Nurturing Safe Routes: Cognitive Mapping exercise in Pune Schools

As a part of our Schools for a cycle friendly Pune initiative, we undertook a Cognitive Mapping Exercise with students. The term "cognitive mapping" may sound complex, but at its core, it involves the mental processes of acquiring, representing, storing, and using information about the spatial properties of our physical surroundings. In simpler terms, it's about understanding how individuals perceive and navigate their environment.

Purpose of the Exercise

The driving force behind this exercise was to conduct a comprehensive mapping study on the effects of traffic on children's cognitive development of spatial knowledge. As our cities become more congested and urbanized, it is crucial to understand how these conditions impact the cognitive abilities of the younger generation. By examining the mental maps that students create, we aimed to gain insights into their perception of the city, its structures, and their awareness of their surroundings.


The exercise was designed to be simple yet effective. To ensure unbiased results, students were provided with no prompts or visual cues about the various types of maps. Instead, they were asked to sketch or draw the route from their residence to school or vice versa. This raw visualization allowed us to tap into their unfiltered perceptions and observations about the environment they traverse daily.

Students were encouraged to note down details such as prominent buildings, bus stations, and any other significant landmarks along their route. Furthermore, they were asked to specify their mode of transportation, shedding light on their daily commute experiences. To delve deeper into their experiences, students were prompted to mark areas where they felt unsafe navigating traffic or places where they had personally encountered hostility from oncoming automobiles.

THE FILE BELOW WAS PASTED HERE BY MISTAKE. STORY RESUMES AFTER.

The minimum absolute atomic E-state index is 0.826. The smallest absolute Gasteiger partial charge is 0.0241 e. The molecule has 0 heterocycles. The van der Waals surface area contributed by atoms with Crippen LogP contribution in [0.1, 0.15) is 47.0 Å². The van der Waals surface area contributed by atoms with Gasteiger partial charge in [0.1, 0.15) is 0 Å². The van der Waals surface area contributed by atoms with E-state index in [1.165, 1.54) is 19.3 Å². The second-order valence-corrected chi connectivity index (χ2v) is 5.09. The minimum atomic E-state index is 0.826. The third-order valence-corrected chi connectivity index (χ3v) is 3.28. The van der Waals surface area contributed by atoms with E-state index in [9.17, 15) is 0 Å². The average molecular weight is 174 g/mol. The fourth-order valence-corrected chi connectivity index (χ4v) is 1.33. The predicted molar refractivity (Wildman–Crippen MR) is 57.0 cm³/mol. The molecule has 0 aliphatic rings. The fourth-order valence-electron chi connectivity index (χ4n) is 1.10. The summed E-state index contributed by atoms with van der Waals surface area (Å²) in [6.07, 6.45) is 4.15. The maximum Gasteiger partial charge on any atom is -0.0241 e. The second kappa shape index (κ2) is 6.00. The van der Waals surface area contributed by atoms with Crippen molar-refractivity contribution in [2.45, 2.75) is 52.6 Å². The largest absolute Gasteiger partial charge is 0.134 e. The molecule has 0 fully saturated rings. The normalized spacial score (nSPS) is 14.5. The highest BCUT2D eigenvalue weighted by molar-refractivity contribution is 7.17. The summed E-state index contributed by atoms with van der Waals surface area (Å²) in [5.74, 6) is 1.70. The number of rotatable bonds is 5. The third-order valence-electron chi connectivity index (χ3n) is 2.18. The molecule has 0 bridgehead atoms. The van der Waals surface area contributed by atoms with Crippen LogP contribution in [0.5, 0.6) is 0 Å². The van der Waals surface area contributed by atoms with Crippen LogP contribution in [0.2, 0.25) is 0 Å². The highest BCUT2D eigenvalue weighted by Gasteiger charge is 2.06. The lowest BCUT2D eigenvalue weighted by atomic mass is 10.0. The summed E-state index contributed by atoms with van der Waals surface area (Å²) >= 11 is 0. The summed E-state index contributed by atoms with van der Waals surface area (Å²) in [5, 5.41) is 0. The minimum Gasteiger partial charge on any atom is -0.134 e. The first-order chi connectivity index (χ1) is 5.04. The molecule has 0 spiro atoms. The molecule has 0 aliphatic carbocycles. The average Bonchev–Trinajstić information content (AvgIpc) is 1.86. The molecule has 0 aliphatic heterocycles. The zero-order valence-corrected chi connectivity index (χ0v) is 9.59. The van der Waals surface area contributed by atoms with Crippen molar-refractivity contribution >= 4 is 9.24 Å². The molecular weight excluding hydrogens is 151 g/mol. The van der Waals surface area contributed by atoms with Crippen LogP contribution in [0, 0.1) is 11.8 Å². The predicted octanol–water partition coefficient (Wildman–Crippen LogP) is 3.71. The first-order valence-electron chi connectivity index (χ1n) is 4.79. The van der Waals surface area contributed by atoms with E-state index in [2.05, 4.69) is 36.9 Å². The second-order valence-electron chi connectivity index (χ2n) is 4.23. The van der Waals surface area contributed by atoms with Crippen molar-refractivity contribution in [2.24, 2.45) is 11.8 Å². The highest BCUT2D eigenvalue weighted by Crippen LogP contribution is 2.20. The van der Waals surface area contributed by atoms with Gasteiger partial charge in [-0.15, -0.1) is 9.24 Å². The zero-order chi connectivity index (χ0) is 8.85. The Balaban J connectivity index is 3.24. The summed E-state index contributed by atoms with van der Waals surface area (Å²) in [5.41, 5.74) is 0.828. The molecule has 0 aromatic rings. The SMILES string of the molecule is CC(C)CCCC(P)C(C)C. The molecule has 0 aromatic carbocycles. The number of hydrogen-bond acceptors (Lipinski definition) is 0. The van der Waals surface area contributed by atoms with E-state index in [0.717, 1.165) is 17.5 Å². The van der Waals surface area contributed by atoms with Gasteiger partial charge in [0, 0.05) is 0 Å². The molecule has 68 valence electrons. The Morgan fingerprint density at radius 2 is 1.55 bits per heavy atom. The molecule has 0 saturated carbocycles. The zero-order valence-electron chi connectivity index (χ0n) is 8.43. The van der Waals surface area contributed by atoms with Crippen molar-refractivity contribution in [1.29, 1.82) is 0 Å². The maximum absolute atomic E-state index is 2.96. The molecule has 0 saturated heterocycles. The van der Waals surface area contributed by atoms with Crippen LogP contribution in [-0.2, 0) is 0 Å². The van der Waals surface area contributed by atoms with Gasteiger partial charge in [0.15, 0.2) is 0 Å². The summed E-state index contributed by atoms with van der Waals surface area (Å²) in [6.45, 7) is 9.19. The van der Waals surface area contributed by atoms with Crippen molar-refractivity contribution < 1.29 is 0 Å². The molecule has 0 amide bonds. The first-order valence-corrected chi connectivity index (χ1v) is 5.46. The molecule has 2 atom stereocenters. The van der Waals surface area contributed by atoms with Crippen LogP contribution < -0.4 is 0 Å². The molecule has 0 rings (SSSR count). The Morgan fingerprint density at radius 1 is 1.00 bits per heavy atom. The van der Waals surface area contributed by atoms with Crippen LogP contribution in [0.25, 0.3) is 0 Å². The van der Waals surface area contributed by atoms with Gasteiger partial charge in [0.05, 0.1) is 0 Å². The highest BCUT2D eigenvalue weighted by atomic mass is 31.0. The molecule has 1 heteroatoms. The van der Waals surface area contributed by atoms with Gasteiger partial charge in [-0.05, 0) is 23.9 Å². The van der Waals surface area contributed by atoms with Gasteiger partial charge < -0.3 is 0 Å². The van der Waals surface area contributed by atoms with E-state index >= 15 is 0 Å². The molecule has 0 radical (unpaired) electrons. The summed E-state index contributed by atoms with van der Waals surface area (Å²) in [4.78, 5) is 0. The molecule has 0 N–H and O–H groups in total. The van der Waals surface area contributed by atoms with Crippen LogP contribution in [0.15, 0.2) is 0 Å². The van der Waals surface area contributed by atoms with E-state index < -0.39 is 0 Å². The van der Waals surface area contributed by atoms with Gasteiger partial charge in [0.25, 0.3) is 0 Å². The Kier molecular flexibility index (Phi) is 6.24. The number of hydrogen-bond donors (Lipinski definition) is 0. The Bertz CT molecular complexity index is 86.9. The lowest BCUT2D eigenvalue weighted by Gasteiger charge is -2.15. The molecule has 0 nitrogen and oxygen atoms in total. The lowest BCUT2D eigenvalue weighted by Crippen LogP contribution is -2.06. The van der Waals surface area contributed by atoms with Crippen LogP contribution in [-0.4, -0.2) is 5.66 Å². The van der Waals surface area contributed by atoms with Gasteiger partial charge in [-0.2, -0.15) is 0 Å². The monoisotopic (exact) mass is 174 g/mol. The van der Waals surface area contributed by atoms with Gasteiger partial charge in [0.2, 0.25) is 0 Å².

Key Components of the Exercise

  1. Route Drawing: Students were tasked with illustrating the routes they take daily, emphasizing specific landmarks and crucial points of interest.
  2. Observations: Alongside mapping their routes, students were encouraged to note down observations about their surroundings, including buildings, green spaces, and public infrastructure.
  3. Mode of Transportation: Students were required to mention their mode of transportation, whether it be walking, cycling, or using public transportation. This information added depth to the study by considering how different modes of transport influence their spatial awareness.
  4. Safety Concerns: To gain insights into the challenges students face, they were asked to mark or draw places they perceived as unsafe to navigate, areas with heavy traffic, or places where they had personally experienced hostility from oncoming automobiles.
  5. Results and Insights: The analysis of the collected data provided valuable insights into the students' spatial cognition and awareness levels. Patterns emerged regarding commonly perceived safety concerns, traffic congestion points, and areas where students felt particularly vulnerable.

The Cognitive Mapping Exercise proved to be an insightful and practical tool for understanding the challenges students face in their daily commute. The information gathered will be instrumental in informing future initiatives aimed at creating safer and more cycle-friendly routes in Pune. By actively involving students in the planning process, we are taking a step towards building a city that is not only conducive to academic growth but also prioritizes the safety and well-being of its younger residents.